Epilepsy is a neurological disorder characterized by seizures. About a third of people with cerebral palsy also have some degree of epilepsy. It is believed that in people with both conditions, the etiology is related; that is, the same brain injury / disorder that causes cerebral palsy is most likely the cause of epilepsy. Although epilepsy cannot be cured, with proper medication, it can be controlled with the same degree of success in children with PC as in those who do not.
Healthcare professionals are reluctant to diagnose a person as having epilepsy until they have had more than one unprovoked seizure. In its simplest explanation, an epileptic seizure is the result of an overload of electronic signals to the brain that results in disruption of normal brain function. At varying degrees of severity, a seizure can lead to unconsciousness, convulsions, involuntary muscle spasms, memory loss, loss of attention, drowsiness, and / or emotional outbursts.
A seizure (or series of seizures) is classified as “symptomatic” if it has an identifiable cause such as brain injury, disease, or other abnormality. They are classified as “cryptogenic” (or “idiopathic seizures”) if there is no easily identifiable root cause. The doctor may look for a genetic predisposition to seizures.
If your child has had an event that you think may indicate a seizure, they should be seen by a doctor as soon as possible. An electroencephalogram (EEG) can be done to scan and record your child’s brain waves, providing information that a neurologist can analyze for indications of epilepsy.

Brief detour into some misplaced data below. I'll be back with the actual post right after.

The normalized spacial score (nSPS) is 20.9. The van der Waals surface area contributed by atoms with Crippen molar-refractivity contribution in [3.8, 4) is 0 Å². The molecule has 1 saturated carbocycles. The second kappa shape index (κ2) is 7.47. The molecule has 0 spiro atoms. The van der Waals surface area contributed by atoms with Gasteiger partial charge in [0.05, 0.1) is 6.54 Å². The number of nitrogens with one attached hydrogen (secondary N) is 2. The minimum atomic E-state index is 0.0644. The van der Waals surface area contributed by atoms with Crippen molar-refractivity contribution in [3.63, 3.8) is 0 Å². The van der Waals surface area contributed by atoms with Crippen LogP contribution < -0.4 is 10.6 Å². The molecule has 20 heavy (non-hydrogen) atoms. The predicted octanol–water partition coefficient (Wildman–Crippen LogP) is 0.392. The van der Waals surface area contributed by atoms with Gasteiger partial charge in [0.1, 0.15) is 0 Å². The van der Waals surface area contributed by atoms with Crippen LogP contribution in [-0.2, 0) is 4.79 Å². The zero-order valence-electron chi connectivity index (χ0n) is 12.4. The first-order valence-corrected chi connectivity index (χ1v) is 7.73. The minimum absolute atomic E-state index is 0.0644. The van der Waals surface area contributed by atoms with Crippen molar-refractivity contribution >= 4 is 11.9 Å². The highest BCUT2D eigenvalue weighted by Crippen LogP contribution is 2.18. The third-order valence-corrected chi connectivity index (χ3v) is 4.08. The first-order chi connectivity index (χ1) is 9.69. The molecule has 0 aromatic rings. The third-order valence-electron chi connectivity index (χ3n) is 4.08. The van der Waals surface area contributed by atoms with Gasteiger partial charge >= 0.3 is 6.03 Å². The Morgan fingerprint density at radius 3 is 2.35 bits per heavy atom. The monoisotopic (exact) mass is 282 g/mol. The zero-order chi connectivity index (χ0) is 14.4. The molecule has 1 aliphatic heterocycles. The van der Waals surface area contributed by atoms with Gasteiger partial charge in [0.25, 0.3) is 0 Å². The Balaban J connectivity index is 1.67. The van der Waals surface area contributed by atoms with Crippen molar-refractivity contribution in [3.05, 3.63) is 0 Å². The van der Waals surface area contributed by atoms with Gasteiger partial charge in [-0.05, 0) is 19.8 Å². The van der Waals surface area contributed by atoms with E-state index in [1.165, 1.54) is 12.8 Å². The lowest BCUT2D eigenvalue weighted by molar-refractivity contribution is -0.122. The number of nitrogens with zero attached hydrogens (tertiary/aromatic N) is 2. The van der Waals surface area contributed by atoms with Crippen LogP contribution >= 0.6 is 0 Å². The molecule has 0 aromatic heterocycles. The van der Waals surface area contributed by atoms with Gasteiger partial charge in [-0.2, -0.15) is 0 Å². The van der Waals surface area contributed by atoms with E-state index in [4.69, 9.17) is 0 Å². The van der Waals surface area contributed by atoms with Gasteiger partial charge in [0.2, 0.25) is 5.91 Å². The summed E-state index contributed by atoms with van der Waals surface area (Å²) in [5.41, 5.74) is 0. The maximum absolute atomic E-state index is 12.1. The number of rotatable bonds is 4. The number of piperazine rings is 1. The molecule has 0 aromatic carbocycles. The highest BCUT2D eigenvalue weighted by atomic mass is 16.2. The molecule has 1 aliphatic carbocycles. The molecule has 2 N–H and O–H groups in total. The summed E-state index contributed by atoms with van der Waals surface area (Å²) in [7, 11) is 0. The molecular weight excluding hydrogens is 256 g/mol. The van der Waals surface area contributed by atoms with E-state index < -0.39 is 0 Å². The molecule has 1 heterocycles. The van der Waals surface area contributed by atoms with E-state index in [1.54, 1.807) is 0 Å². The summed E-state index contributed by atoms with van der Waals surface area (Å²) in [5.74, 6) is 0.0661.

Seizures cannot be stopped once they have started. The most important thing to do if you are with someone who is in a crisis is to make sure that their environment is safe and comfortable. Do not try to keep them still or restrict their movement. Don’t put anything in their mouth. Instead, promptly move away from nearby furniture with sharp, hard edges or any other potential hazards that could harm a person experiencing uncontrollable movement. Wrap them with soft pillows and blankets for the episode itself and the recovery period that will follow.
As mentioned earlier, a single seizure isn’t necessarily a sign of a seizure disorder, but it is cause for concern. Your doctor should advise you on how to monitor your child’s seizure for a second seizure, including: time and duration, body parts affected, eye movements, bladder or bowel control, loss of consciousness, confusion and general appearance. You should also be aware that if your child is having trouble breathing, a seizure that lasts 10 minutes or more, a noticeable change in color (extreme pallor or blueness), or has repetitive seizures without recovery, you should call 911. without hesitation.
If he or she has determined that your child has a seizure disorder, he or she will likely be given medication to control future seizures. In extreme cases, surgery may be done to remove the area of the brain that produces the seizures or to interrupt the nerve pathways through which the seizure impulses travel to the brain.
There are also lifestyle choices that can be made to minimize the onset of seizures, such as maintaining a healthy diet, exercising regularly, and following a regular sleep schedule. The good news is that by following the advice of doctors and staying vigilant, epilepsy is also manageable in people. cerebral palsy as it is in those without.